Browns building special receiver corps

Posted by Vic Carucci on October 25, 2012 – 1:05 am

By Vic Carucci, Senior Editor

You’ve got questions and comments that you submit to the Browns’ official Facebook and Twitter pages. Here’s what I have to say about what you have to say:

Kerry – For once, our receivers are looking decent. Josh Gordon has the potential to be a monster. Greg Little is still young, and if he fixes his drops, will make a great No. 2. With Travis Benjamin and Josh Cooper being young as well, the sky is the limit. I’d also like to see Jordan Cameron get some more PT as well.

Totally agree, Kerry.

Gordon’s progress has been impressive. He is consistently proving that he is gaining a firm grasp of what it takes to play wide receiver in the NFL and he is investing the necessary time and effort to get the maximum from his enormous talent.

Yes, he did have a devastating drop against the Colts last Sunday, but I don’t think that derails this very promising journey. If there was something positive to take from that miscue, it was Gordon’s willingness to take accountability and express his deep disappointment in not making a play he knew he should have made. He didn’t use the excuse of losing the ball in the bright sunlight that happened to be beaming into the very spot of the end zone at Lucas Oil Stadium where made the drop.

My sense is that Gordon is growing up. And fast.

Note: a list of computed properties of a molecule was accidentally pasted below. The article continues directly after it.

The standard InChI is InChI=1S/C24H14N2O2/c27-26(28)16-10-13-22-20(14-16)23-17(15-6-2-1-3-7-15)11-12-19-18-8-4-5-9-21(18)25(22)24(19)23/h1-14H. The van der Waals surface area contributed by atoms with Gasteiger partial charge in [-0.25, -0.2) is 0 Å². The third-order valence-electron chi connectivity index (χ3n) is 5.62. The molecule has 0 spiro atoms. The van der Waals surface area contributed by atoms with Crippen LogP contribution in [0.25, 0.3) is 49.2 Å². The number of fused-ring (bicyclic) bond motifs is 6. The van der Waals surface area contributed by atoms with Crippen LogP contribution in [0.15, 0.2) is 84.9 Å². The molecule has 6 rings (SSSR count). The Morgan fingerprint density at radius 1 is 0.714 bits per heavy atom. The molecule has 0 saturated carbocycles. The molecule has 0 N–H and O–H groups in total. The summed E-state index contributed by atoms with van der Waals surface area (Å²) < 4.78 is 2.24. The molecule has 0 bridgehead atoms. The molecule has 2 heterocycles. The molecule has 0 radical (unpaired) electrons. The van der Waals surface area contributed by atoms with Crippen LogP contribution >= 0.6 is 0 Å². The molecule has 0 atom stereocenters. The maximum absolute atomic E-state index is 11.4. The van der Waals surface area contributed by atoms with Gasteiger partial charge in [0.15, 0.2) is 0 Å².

The same can be said for Little, who not only made a spectacular catch for a touchdown against the Colts, but also was professional in his conduct after that and other receptions he made in the game. Pat Shurmur has spoken frequently with him about avoiding unnecessary celebrations, and Little seems to be getting the message.

With Benjamin’s speed on the perimeter and Cooper’s reliability as a go-to man from the slot, the Browns seemingly have the complementary pieces of a special receiving corps.

Cameron should continue to make a significant contribution, although I’m not sure that, generally speaking, the role of the tight end is going to have as large a role in the Browns’ wide-receiver-driven offense as you see in other schemes.

Colby – Anyone hating on Mike Holmgren is about as dumb as you can be. All he did was improve the roster 100 percent. What, are you all shocked he didn’t win a Super Bowl in three years? Mike has forgotten more about football than any of you critics know.

Your support for Holmgren is admirable, Colby, especially in the face of the many critics who have had their say.

I think it is more than fair to say that on Holmgren’s watch, the Browns improved their talent. I feel confident that they have a most important component for success in quarterback Brandon Weeden. And I expect Weeden and most of the many young players on the roster to improve.

At the same time, I understand the fans’ frustration over the Browns’ failure to become the winner that Holmgren was expected to assemble when he was hired as team president in 2010. No one is more disappointed about that than Holmgren. And that’s the part that I think some people fail to recognize.

When players the Browns added since 2010 ultimately contribute to a turnaround, Holmgren, along with general manager Tom Heckert, are entitled to some credit.

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